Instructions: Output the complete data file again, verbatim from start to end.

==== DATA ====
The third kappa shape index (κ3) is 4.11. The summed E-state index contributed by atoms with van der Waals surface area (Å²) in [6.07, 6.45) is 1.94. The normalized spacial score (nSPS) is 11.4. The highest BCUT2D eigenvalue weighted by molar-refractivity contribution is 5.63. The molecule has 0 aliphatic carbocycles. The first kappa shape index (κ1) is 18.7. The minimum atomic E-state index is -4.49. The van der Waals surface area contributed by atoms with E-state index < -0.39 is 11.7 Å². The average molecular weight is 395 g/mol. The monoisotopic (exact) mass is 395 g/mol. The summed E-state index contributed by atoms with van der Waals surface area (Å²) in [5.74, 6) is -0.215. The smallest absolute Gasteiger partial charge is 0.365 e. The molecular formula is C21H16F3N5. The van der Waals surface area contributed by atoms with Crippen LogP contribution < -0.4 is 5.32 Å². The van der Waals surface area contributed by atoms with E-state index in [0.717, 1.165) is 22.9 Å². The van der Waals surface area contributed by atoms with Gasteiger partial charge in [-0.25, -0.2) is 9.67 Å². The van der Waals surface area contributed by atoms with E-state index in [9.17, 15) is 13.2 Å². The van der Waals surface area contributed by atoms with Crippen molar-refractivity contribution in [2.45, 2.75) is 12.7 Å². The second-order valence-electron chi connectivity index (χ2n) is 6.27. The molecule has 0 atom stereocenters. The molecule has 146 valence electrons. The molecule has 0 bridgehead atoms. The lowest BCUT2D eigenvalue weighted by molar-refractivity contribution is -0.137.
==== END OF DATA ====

The third kappa shape index (κ3) is 4.11. The summed E-state index contributed by atoms with van der Waals surface area (Å²) in [6.07, 6.45) is 1.94. The normalized spacial score (nSPS) is 11.4. The highest BCUT2D eigenvalue weighted by molar-refractivity contribution is 5.63. The molecule has 0 aliphatic carbocycles. The first kappa shape index (κ1) is 18.7. The minimum atomic E-state index is -4.49. The van der Waals surface area contributed by atoms with E-state index < -0.39 is 11.7 Å². The average molecular weight is 395 g/mol. The monoisotopic (exact) mass is 395 g/mol. The summed E-state index contributed by atoms with van der Waals surface area (Å²) in [5.74, 6) is -0.215. The smallest absolute Gasteiger partial charge is 0.365 e. The molecular formula is C21H16F3N5. The van der Waals surface area contributed by atoms with Crippen LogP contribution < -0.4 is 5.32 Å². The van der Waals surface area contributed by atoms with E-state index in [0.717, 1.165) is 22.9 Å². The van der Waals surface area contributed by atoms with Gasteiger partial charge in [-0.25, -0.2) is 9.67 Å². The van der Waals surface area contributed by atoms with E-state index in [9.17, 15) is 13.2 Å². The van der Waals surface area contributed by atoms with Crippen molar-refractivity contribution in [2.45, 2.75) is 12.7 Å². The second-order valence-electron chi connectivity index (χ2n) is 6.27. The molecule has 0 atom stereocenters. The molecule has 146 valence electrons. The molecule has 0 bridgehead atoms. The lowest BCUT2D eigenvalue weighted by molar-refractivity contribution is -0.137.